Incidentally, there are two other homophones of right and write - wright (meaning "worker" as in playwright and wheelwright) and rite (meaning "ceremony or ritual" as in rite of passage) ... as you can now see the silent "w" pairings would actually be "rite" with "write", and "right" with "wright". The meaning and etymology of each word is different and unrelated, the reason they exist in the English language is because they were introduced into the language from different European languages at different times in different regional locations (rite is derived from Latin; write, wright and right are all Germanic but from Saxon, Frisian and Norse derivation)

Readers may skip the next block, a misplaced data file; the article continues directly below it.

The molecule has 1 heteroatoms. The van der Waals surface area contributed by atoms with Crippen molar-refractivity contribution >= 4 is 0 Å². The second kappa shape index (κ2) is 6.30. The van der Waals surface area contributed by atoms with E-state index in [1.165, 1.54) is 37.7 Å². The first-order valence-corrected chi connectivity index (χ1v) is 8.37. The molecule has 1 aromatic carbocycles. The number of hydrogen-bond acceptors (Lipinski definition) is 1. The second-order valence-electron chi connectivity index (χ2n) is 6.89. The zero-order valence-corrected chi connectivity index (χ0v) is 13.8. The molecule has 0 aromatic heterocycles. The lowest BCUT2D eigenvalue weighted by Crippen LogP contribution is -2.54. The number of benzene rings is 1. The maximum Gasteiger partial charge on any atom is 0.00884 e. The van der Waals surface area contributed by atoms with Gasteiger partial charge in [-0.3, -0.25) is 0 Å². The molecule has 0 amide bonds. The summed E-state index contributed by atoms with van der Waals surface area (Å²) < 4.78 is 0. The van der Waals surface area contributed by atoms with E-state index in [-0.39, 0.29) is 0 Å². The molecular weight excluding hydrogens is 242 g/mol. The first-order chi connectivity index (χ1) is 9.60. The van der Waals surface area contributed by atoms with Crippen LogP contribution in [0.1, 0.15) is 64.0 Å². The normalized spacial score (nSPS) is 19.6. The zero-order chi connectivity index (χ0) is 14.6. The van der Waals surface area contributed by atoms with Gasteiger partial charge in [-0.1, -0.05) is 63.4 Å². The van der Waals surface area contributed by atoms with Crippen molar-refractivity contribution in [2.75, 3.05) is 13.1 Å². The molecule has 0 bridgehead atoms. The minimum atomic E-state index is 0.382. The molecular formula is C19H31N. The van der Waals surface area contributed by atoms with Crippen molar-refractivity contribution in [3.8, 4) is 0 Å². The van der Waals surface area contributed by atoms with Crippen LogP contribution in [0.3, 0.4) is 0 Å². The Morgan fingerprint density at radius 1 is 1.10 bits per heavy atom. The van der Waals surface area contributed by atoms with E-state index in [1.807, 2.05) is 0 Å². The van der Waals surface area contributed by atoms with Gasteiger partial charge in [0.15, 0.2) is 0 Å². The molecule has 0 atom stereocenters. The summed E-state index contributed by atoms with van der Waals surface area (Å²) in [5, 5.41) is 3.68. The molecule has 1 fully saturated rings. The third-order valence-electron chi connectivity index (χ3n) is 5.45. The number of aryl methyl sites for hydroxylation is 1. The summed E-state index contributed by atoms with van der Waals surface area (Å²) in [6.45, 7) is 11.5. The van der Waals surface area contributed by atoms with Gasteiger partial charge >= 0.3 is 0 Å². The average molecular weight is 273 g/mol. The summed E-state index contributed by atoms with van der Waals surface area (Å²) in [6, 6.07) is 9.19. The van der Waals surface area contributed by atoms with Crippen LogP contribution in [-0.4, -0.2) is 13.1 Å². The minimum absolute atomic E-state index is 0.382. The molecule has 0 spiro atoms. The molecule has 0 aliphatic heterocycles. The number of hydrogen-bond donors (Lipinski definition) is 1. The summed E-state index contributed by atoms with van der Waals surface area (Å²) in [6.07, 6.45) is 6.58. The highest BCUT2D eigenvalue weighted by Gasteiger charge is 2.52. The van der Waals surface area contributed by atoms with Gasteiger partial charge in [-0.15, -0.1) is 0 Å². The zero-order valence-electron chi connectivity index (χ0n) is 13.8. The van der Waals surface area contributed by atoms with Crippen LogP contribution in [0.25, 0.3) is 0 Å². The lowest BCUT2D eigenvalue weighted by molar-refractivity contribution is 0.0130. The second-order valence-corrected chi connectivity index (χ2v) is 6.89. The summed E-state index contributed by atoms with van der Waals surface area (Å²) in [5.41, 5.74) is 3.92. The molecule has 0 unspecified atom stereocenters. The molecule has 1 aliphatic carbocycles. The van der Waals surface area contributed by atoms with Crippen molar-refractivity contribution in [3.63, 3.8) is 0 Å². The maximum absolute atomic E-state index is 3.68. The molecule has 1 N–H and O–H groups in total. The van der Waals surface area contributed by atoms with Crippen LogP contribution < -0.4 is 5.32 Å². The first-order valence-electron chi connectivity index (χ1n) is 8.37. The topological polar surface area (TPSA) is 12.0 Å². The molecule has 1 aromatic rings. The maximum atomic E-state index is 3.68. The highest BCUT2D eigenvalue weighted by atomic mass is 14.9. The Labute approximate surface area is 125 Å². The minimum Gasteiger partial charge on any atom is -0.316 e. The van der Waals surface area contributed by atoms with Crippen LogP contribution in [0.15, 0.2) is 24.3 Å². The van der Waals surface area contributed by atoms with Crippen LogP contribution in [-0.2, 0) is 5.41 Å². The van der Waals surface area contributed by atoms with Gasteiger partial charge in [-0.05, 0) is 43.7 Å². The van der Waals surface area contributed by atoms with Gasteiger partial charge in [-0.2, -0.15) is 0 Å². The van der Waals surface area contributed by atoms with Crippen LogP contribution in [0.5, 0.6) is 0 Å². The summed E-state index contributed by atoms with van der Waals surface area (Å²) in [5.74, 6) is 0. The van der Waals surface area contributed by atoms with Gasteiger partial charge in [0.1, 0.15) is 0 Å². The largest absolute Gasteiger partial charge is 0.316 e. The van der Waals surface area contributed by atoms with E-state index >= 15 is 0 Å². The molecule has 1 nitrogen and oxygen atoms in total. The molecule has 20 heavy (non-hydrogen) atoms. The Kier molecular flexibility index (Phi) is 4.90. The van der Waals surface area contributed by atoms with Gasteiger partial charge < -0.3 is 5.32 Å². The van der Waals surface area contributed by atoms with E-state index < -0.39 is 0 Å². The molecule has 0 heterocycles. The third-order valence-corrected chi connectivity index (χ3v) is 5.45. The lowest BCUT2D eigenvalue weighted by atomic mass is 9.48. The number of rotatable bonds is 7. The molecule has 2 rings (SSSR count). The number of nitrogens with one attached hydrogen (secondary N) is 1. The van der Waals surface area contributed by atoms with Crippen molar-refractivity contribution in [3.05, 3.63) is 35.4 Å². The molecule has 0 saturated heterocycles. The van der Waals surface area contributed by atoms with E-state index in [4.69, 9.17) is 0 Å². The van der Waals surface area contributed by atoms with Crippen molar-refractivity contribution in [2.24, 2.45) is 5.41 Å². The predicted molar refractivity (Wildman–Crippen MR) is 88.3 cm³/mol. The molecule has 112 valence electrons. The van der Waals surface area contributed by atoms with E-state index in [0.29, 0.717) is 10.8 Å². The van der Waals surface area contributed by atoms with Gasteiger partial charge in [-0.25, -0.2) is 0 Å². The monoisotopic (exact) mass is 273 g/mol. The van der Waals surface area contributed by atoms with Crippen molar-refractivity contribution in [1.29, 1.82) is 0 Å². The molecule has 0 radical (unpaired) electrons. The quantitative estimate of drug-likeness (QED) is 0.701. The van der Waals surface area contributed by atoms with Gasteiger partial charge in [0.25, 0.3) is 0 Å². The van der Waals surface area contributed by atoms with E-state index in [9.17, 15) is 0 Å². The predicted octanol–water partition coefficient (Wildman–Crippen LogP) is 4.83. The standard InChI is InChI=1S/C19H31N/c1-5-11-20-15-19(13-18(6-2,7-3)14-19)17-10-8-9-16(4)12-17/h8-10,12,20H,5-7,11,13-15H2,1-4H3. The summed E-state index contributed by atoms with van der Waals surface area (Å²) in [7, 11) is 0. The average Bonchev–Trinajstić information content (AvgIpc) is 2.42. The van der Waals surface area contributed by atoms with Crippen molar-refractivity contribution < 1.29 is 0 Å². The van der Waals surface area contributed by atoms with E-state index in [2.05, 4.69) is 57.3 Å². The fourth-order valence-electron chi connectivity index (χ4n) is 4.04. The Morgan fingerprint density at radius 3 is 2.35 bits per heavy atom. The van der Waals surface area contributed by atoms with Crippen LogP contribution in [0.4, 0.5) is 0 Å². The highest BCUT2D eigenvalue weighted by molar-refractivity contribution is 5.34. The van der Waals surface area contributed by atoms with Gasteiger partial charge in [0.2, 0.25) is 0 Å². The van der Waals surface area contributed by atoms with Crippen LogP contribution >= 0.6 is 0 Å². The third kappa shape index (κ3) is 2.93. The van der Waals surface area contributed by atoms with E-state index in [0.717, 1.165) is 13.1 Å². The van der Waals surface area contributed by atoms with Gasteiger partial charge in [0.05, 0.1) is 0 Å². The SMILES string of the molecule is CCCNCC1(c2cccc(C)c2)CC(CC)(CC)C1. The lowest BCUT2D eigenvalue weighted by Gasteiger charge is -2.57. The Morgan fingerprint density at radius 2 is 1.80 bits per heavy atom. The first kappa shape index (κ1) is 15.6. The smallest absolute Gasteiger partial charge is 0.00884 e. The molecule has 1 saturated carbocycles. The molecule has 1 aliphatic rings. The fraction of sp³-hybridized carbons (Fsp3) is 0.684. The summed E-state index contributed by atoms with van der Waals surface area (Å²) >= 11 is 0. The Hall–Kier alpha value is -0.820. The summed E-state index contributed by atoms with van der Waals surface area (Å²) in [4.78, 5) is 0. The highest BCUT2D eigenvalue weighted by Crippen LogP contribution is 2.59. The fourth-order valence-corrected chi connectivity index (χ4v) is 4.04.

The only silent "P" is in swimming.

In the English language there are very few definitive pronunciations of words as the the actual pronunciation varies with dialect and accent. In this thread thus far we have several people offering opinions whose lingua franca is English but whose accent and dialect varies considerably.





If you cannot be wise, pretend to be someone who is wise and then just behave like they would - Neil Gaiman
Back to Top
infocat View Drop Down
Collaborator
Collaborator
Avatar
Heavy Prog Team

Joined: June 10 2011
Location: Colorado, USA
Status: Offline
Points: 3725
Post Options Post Options   Thanks (0) Thanks(0)   Quote infocat Quote  Post ReplyReply Direct Link To This Post Posted: December 29 2013 at 08:42
Originally posted by Dean Dean wrote: